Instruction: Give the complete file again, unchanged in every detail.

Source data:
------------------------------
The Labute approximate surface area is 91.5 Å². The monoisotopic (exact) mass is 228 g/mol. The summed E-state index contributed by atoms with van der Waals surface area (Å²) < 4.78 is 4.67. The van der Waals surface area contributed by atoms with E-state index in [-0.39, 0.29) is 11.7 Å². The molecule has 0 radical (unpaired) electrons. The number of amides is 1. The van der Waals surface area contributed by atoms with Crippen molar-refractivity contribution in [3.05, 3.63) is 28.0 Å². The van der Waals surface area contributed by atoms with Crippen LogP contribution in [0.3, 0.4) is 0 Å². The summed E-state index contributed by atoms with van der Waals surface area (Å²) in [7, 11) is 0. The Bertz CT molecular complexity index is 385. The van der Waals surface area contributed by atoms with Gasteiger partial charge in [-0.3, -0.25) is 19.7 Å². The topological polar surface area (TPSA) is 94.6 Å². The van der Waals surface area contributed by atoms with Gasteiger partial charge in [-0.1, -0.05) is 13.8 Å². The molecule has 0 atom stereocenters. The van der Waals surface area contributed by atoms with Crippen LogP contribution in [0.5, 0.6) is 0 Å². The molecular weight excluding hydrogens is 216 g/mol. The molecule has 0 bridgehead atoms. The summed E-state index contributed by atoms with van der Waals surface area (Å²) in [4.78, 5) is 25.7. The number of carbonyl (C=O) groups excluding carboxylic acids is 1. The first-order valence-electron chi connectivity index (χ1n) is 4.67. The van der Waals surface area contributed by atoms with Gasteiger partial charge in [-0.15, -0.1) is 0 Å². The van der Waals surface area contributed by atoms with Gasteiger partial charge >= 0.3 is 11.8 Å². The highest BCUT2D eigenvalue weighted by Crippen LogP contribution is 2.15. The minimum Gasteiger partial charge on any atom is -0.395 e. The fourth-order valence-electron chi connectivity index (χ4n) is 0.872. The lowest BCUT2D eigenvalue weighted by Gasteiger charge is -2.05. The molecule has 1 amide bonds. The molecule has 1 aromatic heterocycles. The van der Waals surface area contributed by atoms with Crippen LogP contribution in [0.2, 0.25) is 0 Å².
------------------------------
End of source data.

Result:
The Labute approximate surface area is 91.5 Å². The monoisotopic (exact) mass is 228 g/mol. The summed E-state index contributed by atoms with van der Waals surface area (Å²) < 4.78 is 4.67. The van der Waals surface area contributed by atoms with E-state index in [-0.39, 0.29) is 11.7 Å². The molecule has 0 radical (unpaired) electrons. The number of amides is 1. The van der Waals surface area contributed by atoms with Crippen molar-refractivity contribution in [3.05, 3.63) is 28.0 Å². The van der Waals surface area contributed by atoms with Crippen LogP contribution in [0.3, 0.4) is 0 Å². The summed E-state index contributed by atoms with van der Waals surface area (Å²) in [7, 11) is 0. The Bertz CT molecular complexity index is 385. The van der Waals surface area contributed by atoms with Gasteiger partial charge in [-0.3, -0.25) is 19.7 Å². The topological polar surface area (TPSA) is 94.6 Å². The van der Waals surface area contributed by atoms with Gasteiger partial charge in [-0.1, -0.05) is 13.8 Å². The molecule has 0 atom stereocenters. The van der Waals surface area contributed by atoms with Crippen LogP contribution in [0.5, 0.6) is 0 Å². The molecular weight excluding hydrogens is 216 g/mol. The molecule has 0 bridgehead atoms. The summed E-state index contributed by atoms with van der Waals surface area (Å²) in [4.78, 5) is 25.7. The number of carbonyl (C=O) groups excluding carboxylic acids is 1. The first-order valence-electron chi connectivity index (χ1n) is 4.67. The van der Waals surface area contributed by atoms with Gasteiger partial charge in [-0.15, -0.1) is 0 Å². The van der Waals surface area contributed by atoms with Gasteiger partial charge >= 0.3 is 11.8 Å². The highest BCUT2D eigenvalue weighted by Crippen LogP contribution is 2.15. The minimum Gasteiger partial charge on any atom is -0.395 e. The fourth-order valence-electron chi connectivity index (χ4n) is 0.872. The lowest BCUT2D eigenvalue weighted by Gasteiger charge is -2.05. The molecule has 1 amide bonds. The molecule has 1 aromatic heterocycles. The van der Waals surface area contributed by atoms with Crippen LogP contribution in [0.2, 0.25) is 0 Å².